We have enormous challenges ahead. The school's success means that the costs are constantly increasing. We will probably need at least twice our current budget to meet the needs in the coming years!! Anything you can do to spread the word about this project would be most welcome. You can find a recent report on the school at PIZZ School Global Giving Report .
My immediate challenge is to raise £1,500 in the next week to enable 100 students from PIZZ School to visit Livingstone and Victoria Falls. For children who never get away from Monze this is an exciting experience of a lifetime. It is part of the business of motivating the students – showing them that there is another world out there and if they work hard they can be part of it.
Last Year Janes was one of the students who benefitted from the trip. Janes has been the face of Hands Around the World for many years, like the other children in the school there have been many challenges for her and her family to overcome. She is much older than the girl with the frizzy hair seen on the website – in fact I hardly recognised her when we met this year. She did well in her exams at the end of last year and is now in secondary school. I am hoping that people will think about sponsoring a child for the trip to Livingstone. It will cost about £15 each – we need about 84 sponsors to cover the remaining cost! If you would like to help you can use the following link to donate - perhaps you will spread the word.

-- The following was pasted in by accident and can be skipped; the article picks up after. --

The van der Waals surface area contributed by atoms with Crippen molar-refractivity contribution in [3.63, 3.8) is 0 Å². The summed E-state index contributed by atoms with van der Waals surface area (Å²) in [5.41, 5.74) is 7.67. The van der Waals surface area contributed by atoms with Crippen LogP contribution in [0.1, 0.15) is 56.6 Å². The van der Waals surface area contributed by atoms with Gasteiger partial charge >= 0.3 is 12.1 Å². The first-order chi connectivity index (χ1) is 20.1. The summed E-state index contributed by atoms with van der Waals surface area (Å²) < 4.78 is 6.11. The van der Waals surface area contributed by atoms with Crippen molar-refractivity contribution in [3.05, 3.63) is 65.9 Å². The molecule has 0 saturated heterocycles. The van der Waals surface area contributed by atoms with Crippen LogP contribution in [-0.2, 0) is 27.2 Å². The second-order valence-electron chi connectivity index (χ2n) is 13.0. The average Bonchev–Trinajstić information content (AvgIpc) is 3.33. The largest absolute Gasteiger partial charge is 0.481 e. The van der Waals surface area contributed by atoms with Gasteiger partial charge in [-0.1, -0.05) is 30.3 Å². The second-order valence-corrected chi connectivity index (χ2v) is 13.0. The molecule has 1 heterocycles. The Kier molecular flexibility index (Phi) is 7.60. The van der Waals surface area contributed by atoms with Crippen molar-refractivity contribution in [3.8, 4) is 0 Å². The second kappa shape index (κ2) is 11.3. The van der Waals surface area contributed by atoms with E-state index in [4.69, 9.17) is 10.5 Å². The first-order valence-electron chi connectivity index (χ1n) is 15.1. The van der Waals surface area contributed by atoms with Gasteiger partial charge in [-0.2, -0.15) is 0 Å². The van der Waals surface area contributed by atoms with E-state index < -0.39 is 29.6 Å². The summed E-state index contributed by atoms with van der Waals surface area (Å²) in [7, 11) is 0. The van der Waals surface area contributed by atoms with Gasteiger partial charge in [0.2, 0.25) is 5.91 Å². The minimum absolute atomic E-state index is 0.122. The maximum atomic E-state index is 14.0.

I am very aware that my fundraising capability is small and that I need a lot of help. I also believe that there is a lot of goodwill around and I am sure some people would welcome the opportunity to be directly involved in a project which is so worthwhile.
Please pray for the people of Zambia at this time, with love and prayers,